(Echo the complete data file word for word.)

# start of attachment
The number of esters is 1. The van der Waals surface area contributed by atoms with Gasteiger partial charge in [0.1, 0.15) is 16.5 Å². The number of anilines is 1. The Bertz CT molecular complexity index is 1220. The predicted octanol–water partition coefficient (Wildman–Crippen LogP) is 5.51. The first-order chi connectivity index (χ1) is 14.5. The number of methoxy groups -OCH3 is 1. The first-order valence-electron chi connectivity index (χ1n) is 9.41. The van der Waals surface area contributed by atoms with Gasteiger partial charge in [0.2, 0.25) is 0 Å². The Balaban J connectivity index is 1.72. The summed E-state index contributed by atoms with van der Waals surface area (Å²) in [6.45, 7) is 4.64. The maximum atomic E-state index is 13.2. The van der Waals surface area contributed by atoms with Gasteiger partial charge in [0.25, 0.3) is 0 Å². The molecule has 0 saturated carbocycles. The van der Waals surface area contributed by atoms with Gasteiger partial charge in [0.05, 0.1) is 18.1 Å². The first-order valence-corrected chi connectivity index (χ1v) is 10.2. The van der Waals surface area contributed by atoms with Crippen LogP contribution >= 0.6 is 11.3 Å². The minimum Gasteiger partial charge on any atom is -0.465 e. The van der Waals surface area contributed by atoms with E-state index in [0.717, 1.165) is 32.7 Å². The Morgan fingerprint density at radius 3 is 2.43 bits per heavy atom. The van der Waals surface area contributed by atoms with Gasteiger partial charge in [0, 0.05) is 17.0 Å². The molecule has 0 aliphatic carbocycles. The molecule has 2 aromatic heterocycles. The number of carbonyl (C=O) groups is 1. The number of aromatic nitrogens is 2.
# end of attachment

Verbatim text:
The number of esters is 1. The van der Waals surface area contributed by atoms with Gasteiger partial charge in [0.1, 0.15) is 16.5 Å². The number of anilines is 1. The Bertz CT molecular complexity index is 1220. The predicted octanol–water partition coefficient (Wildman–Crippen LogP) is 5.51. The first-order chi connectivity index (χ1) is 14.5. The number of methoxy groups -OCH3 is 1. The first-order valence-electron chi connectivity index (χ1n) is 9.41. The van der Waals surface area contributed by atoms with Gasteiger partial charge in [0.2, 0.25) is 0 Å². The Balaban J connectivity index is 1.72. The summed E-state index contributed by atoms with van der Waals surface area (Å²) in [6.45, 7) is 4.64. The maximum atomic E-state index is 13.2. The van der Waals surface area contributed by atoms with Gasteiger partial charge in [0.25, 0.3) is 0 Å². The molecule has 0 saturated carbocycles. The van der Waals surface area contributed by atoms with Gasteiger partial charge in [0.05, 0.1) is 18.1 Å². The first-order valence-corrected chi connectivity index (χ1v) is 10.2. The van der Waals surface area contributed by atoms with Crippen LogP contribution >= 0.6 is 11.3 Å². The minimum Gasteiger partial charge on any atom is -0.465 e. The van der Waals surface area contributed by atoms with E-state index in [0.717, 1.165) is 32.7 Å². The Morgan fingerprint density at radius 3 is 2.43 bits per heavy atom. The van der Waals surface area contributed by atoms with Gasteiger partial charge in [0, 0.05) is 17.0 Å². The molecule has 0 aliphatic carbocycles. The molecule has 2 aromatic heterocycles. The number of carbonyl (C=O) groups is 1. The number of aromatic nitrogens is 2.